A Memoir of the Life and Writings of the Late William Taylor of Norwich ...

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John Warden Robberds
J. Murray, 1843 - Authors, English
 

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Page 96 - Tramp! tramp! along the land they rode, Splash! splash! along the sea; The scourge is red, the spur drops blood, The flashing pebbles flee, 'Hurrah! hurrah! well ride the dead; The bride, the bride, is come; And soon we reach the bridal bed, For, Helen, here's my home...
Page 159 - O thou that rollest above, round as the shield of my fathers! Whence are thy beams, O sun! thy everlasting light? Thou comest forth, in thy awful beauty; the stars hide themselves in the sky; the moon, cold and pale, sinks in the western wave. But thou thyself movest alone: who can be a companion of thy course!
Page 374 - That, changed through all, and yet in all the same; Great in the earth, as in the ethereal frame; Warms in the sun, refreshes in the breeze, Glows in the stars, and blossoms in the trees; Lives through all life, extends through all extent; Spreads undivided, operates unspent!
Page 374 - Great in the earth as in the ethereal frame, Warms in the sun, refreshes in the breeze, Glows in the stars, and blossoms in the trees : Lives through all life, extends through all extent, Spreads undivided, operates unspent...
Page 455 - I am grieved that you never met Coleridge ; all other men whom I have ever known are mere children to him, and yet all is palsied by a total want of moral strength.
Page 320 - Burger is one of those authors whose book I like to have in my hand, but when I have laid the book down I do not think about him. I remember a hurry of pleasure, but J have few distinct forms that people my mind, nor any recollection of delicate or minute feelings which he has either communicated to me, or taught me to recognise.
Page 223 - is, I think, the clumsiest attempt at German sublimity I ever saw.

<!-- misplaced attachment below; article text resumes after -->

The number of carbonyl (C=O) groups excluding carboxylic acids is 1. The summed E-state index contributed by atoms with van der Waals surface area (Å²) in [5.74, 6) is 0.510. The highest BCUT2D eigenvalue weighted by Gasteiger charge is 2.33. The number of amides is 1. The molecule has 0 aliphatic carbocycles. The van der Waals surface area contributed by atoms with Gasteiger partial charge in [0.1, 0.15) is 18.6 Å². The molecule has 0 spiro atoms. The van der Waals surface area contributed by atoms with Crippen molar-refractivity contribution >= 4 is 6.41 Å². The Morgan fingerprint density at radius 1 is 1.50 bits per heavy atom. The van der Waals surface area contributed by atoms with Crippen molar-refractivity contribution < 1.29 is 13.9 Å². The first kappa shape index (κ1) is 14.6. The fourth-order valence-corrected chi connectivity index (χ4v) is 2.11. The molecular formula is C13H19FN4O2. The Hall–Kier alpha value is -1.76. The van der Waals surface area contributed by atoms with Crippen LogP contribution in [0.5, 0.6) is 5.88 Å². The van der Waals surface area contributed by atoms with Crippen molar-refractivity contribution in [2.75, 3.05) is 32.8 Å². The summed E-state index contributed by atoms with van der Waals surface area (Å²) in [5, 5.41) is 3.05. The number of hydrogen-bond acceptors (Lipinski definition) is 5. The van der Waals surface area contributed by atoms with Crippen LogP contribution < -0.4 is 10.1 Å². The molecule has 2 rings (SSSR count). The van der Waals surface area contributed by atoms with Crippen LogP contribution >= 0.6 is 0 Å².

Page 462 - Coleridge and I have often talked of making a great work upon English literature : but Coleridge only talks, and, poor fellow ! he will not do that long, I fear ; and then I shall begin, in my turn, to feel an old man, — to talk of the age of little men, and complain like Ossian. It provokes me when I hear a set of puppies yelping at him, upon whom he, a great good-natured mastiff, if he came up to them, would just lift up his leg and pass on. It vexes and grieves me to the heart, that when he...
Page 453 - Trissino' to cure my poetry of its wheyishness ; let me prescribe the 'Vulgar Errors' of Sir Thomas Browne to you for a like remedy. You taught me to write English by what you said about Burger's language and from what I felt from your translations, — one of the eras of my intellectual history ; would that I could now in my turn impress you with the same convictions ! Crowd your ideas as you will, your images can never be too many ; give them the stamp and autograph of William...
Page 296 - ... those of uncertain value be afterwards concentrated, rendered stimulant by withdrawing the water of deliquescence, be alcoholized, and have their aroma distilled into a quintessential drop of otr. If there be a poetical sin in which you are apt to indulge, it is expatiation, an Odyssey garrulity, as if you were ambitious of exhausting a topic, instead of selecting its more impressive outlines only. In a metrical romance this is probably no evil — some feeble intervals increase the effect of...